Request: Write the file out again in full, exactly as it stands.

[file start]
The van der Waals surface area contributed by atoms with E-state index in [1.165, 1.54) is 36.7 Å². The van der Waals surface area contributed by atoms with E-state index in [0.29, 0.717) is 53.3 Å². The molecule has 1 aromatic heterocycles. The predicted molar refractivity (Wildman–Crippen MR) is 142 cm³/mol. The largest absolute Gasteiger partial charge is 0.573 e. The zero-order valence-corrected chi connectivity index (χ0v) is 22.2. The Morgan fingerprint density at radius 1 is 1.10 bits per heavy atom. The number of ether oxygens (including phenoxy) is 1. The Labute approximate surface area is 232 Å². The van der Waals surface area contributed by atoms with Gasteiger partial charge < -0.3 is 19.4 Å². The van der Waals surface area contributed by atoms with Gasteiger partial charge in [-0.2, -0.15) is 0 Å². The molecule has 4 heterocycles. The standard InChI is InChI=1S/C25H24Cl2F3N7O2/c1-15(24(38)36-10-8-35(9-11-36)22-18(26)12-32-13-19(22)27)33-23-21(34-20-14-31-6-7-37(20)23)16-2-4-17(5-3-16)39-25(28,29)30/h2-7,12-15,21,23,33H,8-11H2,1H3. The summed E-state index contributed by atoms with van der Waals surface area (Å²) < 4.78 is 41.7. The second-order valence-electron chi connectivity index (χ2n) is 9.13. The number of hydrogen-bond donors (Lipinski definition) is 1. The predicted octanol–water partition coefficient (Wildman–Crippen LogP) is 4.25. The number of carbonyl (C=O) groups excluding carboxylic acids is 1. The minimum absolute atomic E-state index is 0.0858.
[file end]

The van der Waals surface area contributed by atoms with E-state index in [1.165, 1.54) is 36.7 Å². The van der Waals surface area contributed by atoms with E-state index in [0.29, 0.717) is 53.3 Å². The molecule has 1 aromatic heterocycles. The predicted molar refractivity (Wildman–Crippen MR) is 142 cm³/mol. The largest absolute Gasteiger partial charge is 0.573 e. The zero-order valence-corrected chi connectivity index (χ0v) is 22.2. The Morgan fingerprint density at radius 1 is 1.10 bits per heavy atom. The number of ether oxygens (including phenoxy) is 1. The Labute approximate surface area is 232 Å². The van der Waals surface area contributed by atoms with Gasteiger partial charge < -0.3 is 19.4 Å². The van der Waals surface area contributed by atoms with Gasteiger partial charge in [-0.2, -0.15) is 0 Å². The molecule has 4 heterocycles. The standard InChI is InChI=1S/C25H24Cl2F3N7O2/c1-15(24(38)36-10-8-35(9-11-36)22-18(26)12-32-13-19(22)27)33-23-21(34-20-14-31-6-7-37(20)23)16-2-4-17(5-3-16)39-25(28,29)30/h2-7,12-15,21,23,33H,8-11H2,1H3. The summed E-state index contributed by atoms with van der Waals surface area (Å²) < 4.78 is 41.7. The second-order valence-electron chi connectivity index (χ2n) is 9.13. The number of hydrogen-bond donors (Lipinski definition) is 1. The predicted octanol–water partition coefficient (Wildman–Crippen LogP) is 4.25. The number of carbonyl (C=O) groups excluding carboxylic acids is 1. The minimum absolute atomic E-state index is 0.0858.